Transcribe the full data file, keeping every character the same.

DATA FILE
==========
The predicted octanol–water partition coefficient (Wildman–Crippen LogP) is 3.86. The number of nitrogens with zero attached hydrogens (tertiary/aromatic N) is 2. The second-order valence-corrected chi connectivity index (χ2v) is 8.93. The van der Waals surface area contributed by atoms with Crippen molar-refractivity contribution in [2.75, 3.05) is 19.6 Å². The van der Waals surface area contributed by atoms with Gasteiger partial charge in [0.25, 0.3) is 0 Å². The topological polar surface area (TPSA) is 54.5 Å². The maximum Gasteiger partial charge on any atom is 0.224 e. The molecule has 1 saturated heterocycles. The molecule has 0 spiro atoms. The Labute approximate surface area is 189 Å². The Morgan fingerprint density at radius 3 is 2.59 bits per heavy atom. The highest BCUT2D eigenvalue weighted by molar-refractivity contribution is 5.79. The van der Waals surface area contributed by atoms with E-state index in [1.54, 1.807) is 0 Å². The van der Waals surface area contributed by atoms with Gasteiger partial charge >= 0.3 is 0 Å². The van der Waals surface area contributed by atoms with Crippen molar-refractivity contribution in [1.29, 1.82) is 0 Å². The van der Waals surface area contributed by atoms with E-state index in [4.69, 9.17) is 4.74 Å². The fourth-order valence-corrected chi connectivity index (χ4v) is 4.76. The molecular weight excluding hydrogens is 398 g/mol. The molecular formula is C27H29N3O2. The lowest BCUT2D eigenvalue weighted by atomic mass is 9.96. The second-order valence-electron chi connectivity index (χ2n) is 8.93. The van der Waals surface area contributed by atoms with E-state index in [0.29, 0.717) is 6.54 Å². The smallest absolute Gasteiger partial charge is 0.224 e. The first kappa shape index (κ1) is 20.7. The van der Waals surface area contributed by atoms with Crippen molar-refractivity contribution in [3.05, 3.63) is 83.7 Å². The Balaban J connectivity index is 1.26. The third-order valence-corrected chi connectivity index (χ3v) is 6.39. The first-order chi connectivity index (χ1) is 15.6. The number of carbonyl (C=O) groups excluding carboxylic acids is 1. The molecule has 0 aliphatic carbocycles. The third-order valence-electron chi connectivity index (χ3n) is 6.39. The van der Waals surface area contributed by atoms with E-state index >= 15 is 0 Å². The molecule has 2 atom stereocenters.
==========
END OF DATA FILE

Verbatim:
The predicted octanol–water partition coefficient (Wildman–Crippen LogP) is 3.86. The number of nitrogens with zero attached hydrogens (tertiary/aromatic N) is 2. The second-order valence-corrected chi connectivity index (χ2v) is 8.93. The van der Waals surface area contributed by atoms with Crippen molar-refractivity contribution in [2.75, 3.05) is 19.6 Å². The van der Waals surface area contributed by atoms with Gasteiger partial charge in [0.25, 0.3) is 0 Å². The topological polar surface area (TPSA) is 54.5 Å². The maximum Gasteiger partial charge on any atom is 0.224 e. The molecule has 1 saturated heterocycles. The molecule has 0 spiro atoms. The Labute approximate surface area is 189 Å². The Morgan fingerprint density at radius 3 is 2.59 bits per heavy atom. The highest BCUT2D eigenvalue weighted by molar-refractivity contribution is 5.79. The van der Waals surface area contributed by atoms with E-state index in [1.54, 1.807) is 0 Å². The van der Waals surface area contributed by atoms with Gasteiger partial charge >= 0.3 is 0 Å². The van der Waals surface area contributed by atoms with Crippen molar-refractivity contribution in [1.29, 1.82) is 0 Å². The van der Waals surface area contributed by atoms with E-state index in [4.69, 9.17) is 4.74 Å². The fourth-order valence-corrected chi connectivity index (χ4v) is 4.76. The molecular weight excluding hydrogens is 398 g/mol. The molecular formula is C27H29N3O2. The lowest BCUT2D eigenvalue weighted by atomic mass is 9.96. The second-order valence-electron chi connectivity index (χ2n) is 8.93. The van der Waals surface area contributed by atoms with E-state index in [0.29, 0.717) is 6.54 Å². The smallest absolute Gasteiger partial charge is 0.224 e. The first kappa shape index (κ1) is 20.7. The van der Waals surface area contributed by atoms with Crippen molar-refractivity contribution in [3.05, 3.63) is 83.7 Å². The Balaban J connectivity index is 1.26. The third-order valence-corrected chi connectivity index (χ3v) is 6.39. The first-order chi connectivity index (χ1) is 15.6. The number of carbonyl (C=O) groups excluding carboxylic acids is 1. The molecule has 0 aliphatic carbocycles. The third-order valence-electron chi connectivity index (χ3n) is 6.39. The van der Waals surface area contributed by atoms with E-state index >= 15 is 0 Å². The molecule has 2 atom stereocenters.